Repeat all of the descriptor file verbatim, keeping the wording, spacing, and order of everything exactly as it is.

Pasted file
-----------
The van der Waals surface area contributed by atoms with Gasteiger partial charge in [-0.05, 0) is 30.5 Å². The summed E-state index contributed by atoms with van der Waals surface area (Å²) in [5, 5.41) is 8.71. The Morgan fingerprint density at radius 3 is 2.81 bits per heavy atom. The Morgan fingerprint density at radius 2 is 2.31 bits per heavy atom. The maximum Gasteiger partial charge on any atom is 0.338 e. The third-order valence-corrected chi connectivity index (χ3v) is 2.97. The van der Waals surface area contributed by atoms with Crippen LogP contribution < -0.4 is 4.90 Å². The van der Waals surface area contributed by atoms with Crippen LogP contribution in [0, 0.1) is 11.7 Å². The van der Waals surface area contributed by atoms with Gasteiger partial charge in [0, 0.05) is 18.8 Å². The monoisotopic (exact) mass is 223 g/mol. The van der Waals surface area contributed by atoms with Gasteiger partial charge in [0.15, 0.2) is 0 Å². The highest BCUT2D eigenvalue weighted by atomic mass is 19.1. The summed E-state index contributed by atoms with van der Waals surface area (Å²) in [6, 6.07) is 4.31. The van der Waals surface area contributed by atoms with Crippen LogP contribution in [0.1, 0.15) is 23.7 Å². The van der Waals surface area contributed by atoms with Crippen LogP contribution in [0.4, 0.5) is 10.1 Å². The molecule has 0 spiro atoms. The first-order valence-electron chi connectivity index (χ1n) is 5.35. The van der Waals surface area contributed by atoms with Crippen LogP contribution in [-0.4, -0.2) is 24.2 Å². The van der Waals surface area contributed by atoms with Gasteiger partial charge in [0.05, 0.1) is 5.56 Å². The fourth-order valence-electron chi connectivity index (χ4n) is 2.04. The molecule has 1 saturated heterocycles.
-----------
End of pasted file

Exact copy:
The van der Waals surface area contributed by atoms with Gasteiger partial charge in [-0.05, 0) is 30.5 Å². The summed E-state index contributed by atoms with van der Waals surface area (Å²) in [5, 5.41) is 8.71. The Morgan fingerprint density at radius 3 is 2.81 bits per heavy atom. The Morgan fingerprint density at radius 2 is 2.31 bits per heavy atom. The maximum Gasteiger partial charge on any atom is 0.338 e. The third-order valence-corrected chi connectivity index (χ3v) is 2.97. The van der Waals surface area contributed by atoms with Crippen LogP contribution < -0.4 is 4.90 Å². The van der Waals surface area contributed by atoms with Crippen LogP contribution in [0, 0.1) is 11.7 Å². The van der Waals surface area contributed by atoms with Gasteiger partial charge in [0, 0.05) is 18.8 Å². The monoisotopic (exact) mass is 223 g/mol. The van der Waals surface area contributed by atoms with Gasteiger partial charge in [0.15, 0.2) is 0 Å². The highest BCUT2D eigenvalue weighted by atomic mass is 19.1. The summed E-state index contributed by atoms with van der Waals surface area (Å²) in [6, 6.07) is 4.31. The van der Waals surface area contributed by atoms with Crippen LogP contribution in [0.1, 0.15) is 23.7 Å². The van der Waals surface area contributed by atoms with Crippen LogP contribution in [0.4, 0.5) is 10.1 Å². The molecule has 0 spiro atoms. The first-order valence-electron chi connectivity index (χ1n) is 5.35. The van der Waals surface area contributed by atoms with Crippen LogP contribution in [-0.4, -0.2) is 24.2 Å². The van der Waals surface area contributed by atoms with Gasteiger partial charge in [0.05, 0.1) is 5.56 Å². The fourth-order valence-electron chi connectivity index (χ4n) is 2.04. The molecule has 1 saturated heterocycles.